"Fuck you. Fuck your 'solidarity'. Where was my support when I spoke out? Where was my apology? I'm disgusted and writing this in floods of tears and shaking. This is gaslighting"

The all-seeing eye of the educated consumer is what brands who have been failing to step up now must fear. There is no room to be vague anymore. We as the consumer must push for truth. Brands must state and document their actions, even if this means admitting to previous mistakes; 

"This is the time when brands need to look at their internal policies and marketing strategies and figure out ways to amplify the voices of people of colour. In particular, the lack of diversity in the influencer space has been a problem since day one. This [should] force every individual and business to have uncomfortable conversations about racism and injustice in this country.
— Alicia Chew, fashion influencer"*

White Influencers need to understand that posting a black square, and sharing a few items designed by Black creatives, saying "OMG LOOVEEE THIS I need it in my wardrobe asap xxx" ain't enough. Let's not make being actively anti-racist a trend, or something fashionable. Let's make it a fundamental part of an industry - and indeed a society - that champions Black people in the very same way it does so easily for White people. 

While I am not directly involved in the fashion industry right now, I very much intend to be at some point in my career, as is the case for a lot of other people my age, and so I consider it essential to discuss the ways in which the industry has fucked up, and how it must do better. Brands would be nothing without the consumer, so how can we as the consumer keep our foot on the pedal and continue to fight for justice?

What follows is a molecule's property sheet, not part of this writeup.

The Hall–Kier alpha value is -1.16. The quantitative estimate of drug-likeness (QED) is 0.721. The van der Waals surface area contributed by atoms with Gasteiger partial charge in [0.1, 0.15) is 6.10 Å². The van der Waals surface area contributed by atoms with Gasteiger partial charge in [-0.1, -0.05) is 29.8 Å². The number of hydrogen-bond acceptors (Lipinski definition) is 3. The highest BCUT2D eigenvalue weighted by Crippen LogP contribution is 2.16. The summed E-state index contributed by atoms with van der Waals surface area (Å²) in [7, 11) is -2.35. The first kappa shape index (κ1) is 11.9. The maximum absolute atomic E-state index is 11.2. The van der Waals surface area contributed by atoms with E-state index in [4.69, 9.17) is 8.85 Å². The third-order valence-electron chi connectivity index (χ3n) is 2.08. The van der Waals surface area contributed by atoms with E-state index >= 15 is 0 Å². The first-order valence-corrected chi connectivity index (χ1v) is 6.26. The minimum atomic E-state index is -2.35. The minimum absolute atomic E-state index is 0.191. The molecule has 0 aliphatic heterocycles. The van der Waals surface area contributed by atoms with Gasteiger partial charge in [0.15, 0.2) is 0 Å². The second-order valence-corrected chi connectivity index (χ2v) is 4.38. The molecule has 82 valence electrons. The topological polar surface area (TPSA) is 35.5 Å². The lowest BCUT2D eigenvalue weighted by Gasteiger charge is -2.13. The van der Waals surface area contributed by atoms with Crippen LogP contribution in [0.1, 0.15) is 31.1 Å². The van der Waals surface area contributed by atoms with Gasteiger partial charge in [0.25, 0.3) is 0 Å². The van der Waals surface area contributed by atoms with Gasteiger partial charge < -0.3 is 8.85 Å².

Call Out Brands 
- This doesn't mean hounding their comment section (although bringing an issue into the public eye has worked wonders for disgruntled customers in the past.) Try and contact them via their customer service email, or a HR department if you can find the right contacts. DM them and start a discussion. If what they're preaching doesn't seem to add up, ask to see their official diversity statement, and ask how they're actively working to improve and evolve.  

Decline Invitations 
- If you're lucky enough to be invited to events, launch parties and presentations within the industry, do not show support to brands that fail to show diversity. If you arrive and find you're in a sea of White people, leave, or ask the host why this is and start a conversation. 

Recognise Tokensim
- All it takes is a scroll. Go on a brand's Instagram and/or website and ask yourself, what does it look like? If you're seeing one Black woman for every twenty White women, that's tokenism babes. They need to do better. 

Anything in it for them?